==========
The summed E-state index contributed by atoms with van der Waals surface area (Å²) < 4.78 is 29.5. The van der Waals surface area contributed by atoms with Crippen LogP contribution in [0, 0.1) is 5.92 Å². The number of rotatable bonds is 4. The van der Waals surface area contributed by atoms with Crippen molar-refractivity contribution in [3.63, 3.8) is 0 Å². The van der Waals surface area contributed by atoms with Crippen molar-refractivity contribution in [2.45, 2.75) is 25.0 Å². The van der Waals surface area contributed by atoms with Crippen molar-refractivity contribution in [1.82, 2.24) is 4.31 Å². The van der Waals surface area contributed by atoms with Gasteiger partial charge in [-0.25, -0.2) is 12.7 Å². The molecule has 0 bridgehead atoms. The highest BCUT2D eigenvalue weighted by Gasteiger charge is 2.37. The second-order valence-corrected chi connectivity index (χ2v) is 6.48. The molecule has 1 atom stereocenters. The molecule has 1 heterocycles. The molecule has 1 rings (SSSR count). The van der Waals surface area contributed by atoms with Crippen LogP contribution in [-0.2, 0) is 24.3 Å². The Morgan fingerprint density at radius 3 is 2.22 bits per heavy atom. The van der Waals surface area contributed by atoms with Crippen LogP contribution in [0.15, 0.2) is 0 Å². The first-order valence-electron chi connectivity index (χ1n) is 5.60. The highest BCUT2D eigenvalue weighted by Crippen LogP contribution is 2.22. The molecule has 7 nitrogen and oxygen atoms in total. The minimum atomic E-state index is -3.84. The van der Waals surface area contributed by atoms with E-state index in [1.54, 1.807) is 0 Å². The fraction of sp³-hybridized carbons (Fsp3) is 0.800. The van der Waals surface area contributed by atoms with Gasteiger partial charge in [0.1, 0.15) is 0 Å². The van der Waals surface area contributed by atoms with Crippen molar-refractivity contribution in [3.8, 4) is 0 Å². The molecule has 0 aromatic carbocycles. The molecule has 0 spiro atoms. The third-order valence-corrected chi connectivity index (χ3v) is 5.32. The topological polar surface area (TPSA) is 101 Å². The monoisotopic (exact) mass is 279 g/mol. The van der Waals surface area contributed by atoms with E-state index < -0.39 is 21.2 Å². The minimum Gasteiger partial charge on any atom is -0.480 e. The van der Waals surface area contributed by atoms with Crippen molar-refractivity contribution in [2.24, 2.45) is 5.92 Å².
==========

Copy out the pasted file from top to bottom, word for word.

The summed E-state index contributed by atoms with van der Waals surface area (Å²) < 4.78 is 29.5. The van der Waals surface area contributed by atoms with Crippen LogP contribution in [0, 0.1) is 5.92 Å². The number of rotatable bonds is 4. The van der Waals surface area contributed by atoms with Crippen molar-refractivity contribution in [3.63, 3.8) is 0 Å². The van der Waals surface area contributed by atoms with Crippen molar-refractivity contribution in [2.45, 2.75) is 25.0 Å². The van der Waals surface area contributed by atoms with Crippen molar-refractivity contribution in [1.82, 2.24) is 4.31 Å². The van der Waals surface area contributed by atoms with Gasteiger partial charge in [-0.25, -0.2) is 12.7 Å². The molecule has 0 bridgehead atoms. The highest BCUT2D eigenvalue weighted by Gasteiger charge is 2.37. The second-order valence-corrected chi connectivity index (χ2v) is 6.48. The molecule has 1 atom stereocenters. The molecule has 1 heterocycles. The molecule has 1 rings (SSSR count). The van der Waals surface area contributed by atoms with Crippen LogP contribution in [-0.2, 0) is 24.3 Å². The Morgan fingerprint density at radius 3 is 2.22 bits per heavy atom. The van der Waals surface area contributed by atoms with Crippen LogP contribution in [0.15, 0.2) is 0 Å². The first-order valence-electron chi connectivity index (χ1n) is 5.60. The highest BCUT2D eigenvalue weighted by Crippen LogP contribution is 2.22. The molecule has 7 nitrogen and oxygen atoms in total. The minimum atomic E-state index is -3.84. The van der Waals surface area contributed by atoms with E-state index in [1.54, 1.807) is 0 Å². The fraction of sp³-hybridized carbons (Fsp3) is 0.800. The van der Waals surface area contributed by atoms with Gasteiger partial charge in [0.1, 0.15) is 0 Å². The van der Waals surface area contributed by atoms with Crippen molar-refractivity contribution in [3.8, 4) is 0 Å². The molecule has 0 aromatic carbocycles. The molecule has 0 spiro atoms. The third-order valence-corrected chi connectivity index (χ3v) is 5.32. The topological polar surface area (TPSA) is 101 Å². The monoisotopic (exact) mass is 279 g/mol. The van der Waals surface area contributed by atoms with E-state index < -0.39 is 21.2 Å². The minimum Gasteiger partial charge on any atom is -0.480 e. The van der Waals surface area contributed by atoms with Crippen molar-refractivity contribution in [2.24, 2.45) is 5.92 Å².